Japan has approved a draft bill to loosen the country’s immigration rules, Japan Today reported. The ageing population demands more immigrant workers from neighbouring countries like Nepal and Indonesia.
In Japan, the issue of population’s ageing is one of the most actual. Now, the rules for so-called blue-collar workers are rather tight but Shinzo Abe’s Cabinet is ready to loose them, allowing immigrant workers to apply two new visa categories.
So far, Japan has restrictive immigration laws and accepts few workers from other countries. Under existing law, a few blue-collar workers who are speaking Japanese are able to work in the construction, farming and healthcare sectors. But public health sector demands more and more employees year to year because the population becomes older. Nursing in Japan is one of the most perspective niches of the labour market.
Workers in the first visa category will be allowed to work in the country for five years, and bring their families if they speak Japanese.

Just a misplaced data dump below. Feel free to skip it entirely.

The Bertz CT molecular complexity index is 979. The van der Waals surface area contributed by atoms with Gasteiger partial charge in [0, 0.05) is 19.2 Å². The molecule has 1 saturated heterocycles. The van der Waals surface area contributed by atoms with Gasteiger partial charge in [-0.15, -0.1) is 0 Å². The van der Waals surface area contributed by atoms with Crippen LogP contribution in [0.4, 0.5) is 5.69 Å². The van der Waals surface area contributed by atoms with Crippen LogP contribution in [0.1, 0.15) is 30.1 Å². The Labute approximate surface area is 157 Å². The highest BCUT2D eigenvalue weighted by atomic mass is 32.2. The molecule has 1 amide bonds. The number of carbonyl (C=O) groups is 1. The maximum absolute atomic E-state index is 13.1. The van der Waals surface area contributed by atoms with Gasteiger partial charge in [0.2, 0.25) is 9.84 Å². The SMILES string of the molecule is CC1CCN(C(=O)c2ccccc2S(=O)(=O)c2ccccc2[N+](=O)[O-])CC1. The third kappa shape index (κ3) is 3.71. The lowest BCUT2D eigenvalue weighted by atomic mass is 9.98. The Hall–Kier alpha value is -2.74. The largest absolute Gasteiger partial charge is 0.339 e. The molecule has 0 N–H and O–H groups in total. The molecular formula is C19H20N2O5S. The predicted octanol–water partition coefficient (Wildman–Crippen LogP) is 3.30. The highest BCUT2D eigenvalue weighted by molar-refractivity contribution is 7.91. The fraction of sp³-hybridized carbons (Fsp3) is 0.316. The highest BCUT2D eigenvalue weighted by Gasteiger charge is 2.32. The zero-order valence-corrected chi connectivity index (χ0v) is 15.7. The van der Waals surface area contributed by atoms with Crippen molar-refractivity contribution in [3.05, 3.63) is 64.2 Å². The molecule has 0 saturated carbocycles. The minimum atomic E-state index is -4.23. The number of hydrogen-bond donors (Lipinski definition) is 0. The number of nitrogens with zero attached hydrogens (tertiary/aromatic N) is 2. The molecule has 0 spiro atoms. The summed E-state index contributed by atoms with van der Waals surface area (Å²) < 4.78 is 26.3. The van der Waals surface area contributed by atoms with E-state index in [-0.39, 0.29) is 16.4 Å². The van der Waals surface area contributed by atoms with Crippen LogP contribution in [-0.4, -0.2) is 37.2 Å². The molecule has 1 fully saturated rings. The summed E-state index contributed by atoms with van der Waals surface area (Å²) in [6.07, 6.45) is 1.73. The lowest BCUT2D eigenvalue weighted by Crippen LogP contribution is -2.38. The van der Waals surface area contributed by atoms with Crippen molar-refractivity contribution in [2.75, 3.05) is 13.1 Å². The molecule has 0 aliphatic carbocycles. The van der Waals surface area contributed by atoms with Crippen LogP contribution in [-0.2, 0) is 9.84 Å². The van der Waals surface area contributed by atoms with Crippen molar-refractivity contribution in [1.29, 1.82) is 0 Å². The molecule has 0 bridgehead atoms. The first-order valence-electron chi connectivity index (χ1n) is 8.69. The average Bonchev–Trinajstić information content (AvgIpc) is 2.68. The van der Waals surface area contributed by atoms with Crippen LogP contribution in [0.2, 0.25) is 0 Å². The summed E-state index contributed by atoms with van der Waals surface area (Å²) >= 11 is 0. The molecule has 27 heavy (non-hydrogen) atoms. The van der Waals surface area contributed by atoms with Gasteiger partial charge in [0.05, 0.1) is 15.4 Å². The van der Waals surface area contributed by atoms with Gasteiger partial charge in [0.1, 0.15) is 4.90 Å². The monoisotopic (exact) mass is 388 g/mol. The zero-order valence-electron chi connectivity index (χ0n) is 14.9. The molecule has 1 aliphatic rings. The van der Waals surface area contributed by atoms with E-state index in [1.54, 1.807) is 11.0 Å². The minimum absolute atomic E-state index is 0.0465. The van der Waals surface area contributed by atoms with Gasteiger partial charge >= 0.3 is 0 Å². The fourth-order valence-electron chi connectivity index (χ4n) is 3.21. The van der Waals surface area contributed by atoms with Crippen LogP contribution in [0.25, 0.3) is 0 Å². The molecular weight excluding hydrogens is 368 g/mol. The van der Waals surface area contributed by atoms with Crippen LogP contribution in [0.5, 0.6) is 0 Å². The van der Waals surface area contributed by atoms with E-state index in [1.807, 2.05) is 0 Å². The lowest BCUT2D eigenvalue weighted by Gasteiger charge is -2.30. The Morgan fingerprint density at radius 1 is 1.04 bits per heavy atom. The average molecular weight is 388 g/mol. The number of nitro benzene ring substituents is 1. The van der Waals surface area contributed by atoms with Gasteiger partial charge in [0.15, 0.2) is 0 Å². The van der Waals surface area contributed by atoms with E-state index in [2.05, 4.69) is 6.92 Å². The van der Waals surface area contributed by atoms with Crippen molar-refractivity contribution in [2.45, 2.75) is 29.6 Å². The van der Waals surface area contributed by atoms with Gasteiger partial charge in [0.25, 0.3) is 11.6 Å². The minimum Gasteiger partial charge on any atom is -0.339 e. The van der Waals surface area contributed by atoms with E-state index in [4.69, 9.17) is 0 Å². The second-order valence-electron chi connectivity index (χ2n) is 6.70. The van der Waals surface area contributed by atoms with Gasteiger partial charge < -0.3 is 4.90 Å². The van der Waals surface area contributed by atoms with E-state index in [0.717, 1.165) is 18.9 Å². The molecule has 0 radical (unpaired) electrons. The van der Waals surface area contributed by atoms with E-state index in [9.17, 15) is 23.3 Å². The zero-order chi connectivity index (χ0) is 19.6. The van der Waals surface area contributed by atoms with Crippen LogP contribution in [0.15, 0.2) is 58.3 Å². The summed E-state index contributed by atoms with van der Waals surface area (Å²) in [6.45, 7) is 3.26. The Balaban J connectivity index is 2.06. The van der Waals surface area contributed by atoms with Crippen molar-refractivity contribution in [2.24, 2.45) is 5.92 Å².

Japan has gradually been letting in more foreign workers. Many local convenience stores are now staffed entirely by young people from Nepal but technically they are here as students or “trainees”. In fact, such a system wide open to abuse by unscrupulous employers.
High-qualified specialists are able to apply for the second visa category and would eventually be allowed to apply for residency.
The draft bill needs to be approved by parliament and is facing criticism from opposition parties, who have expressed concern about its potential impact on wages and the crime rate.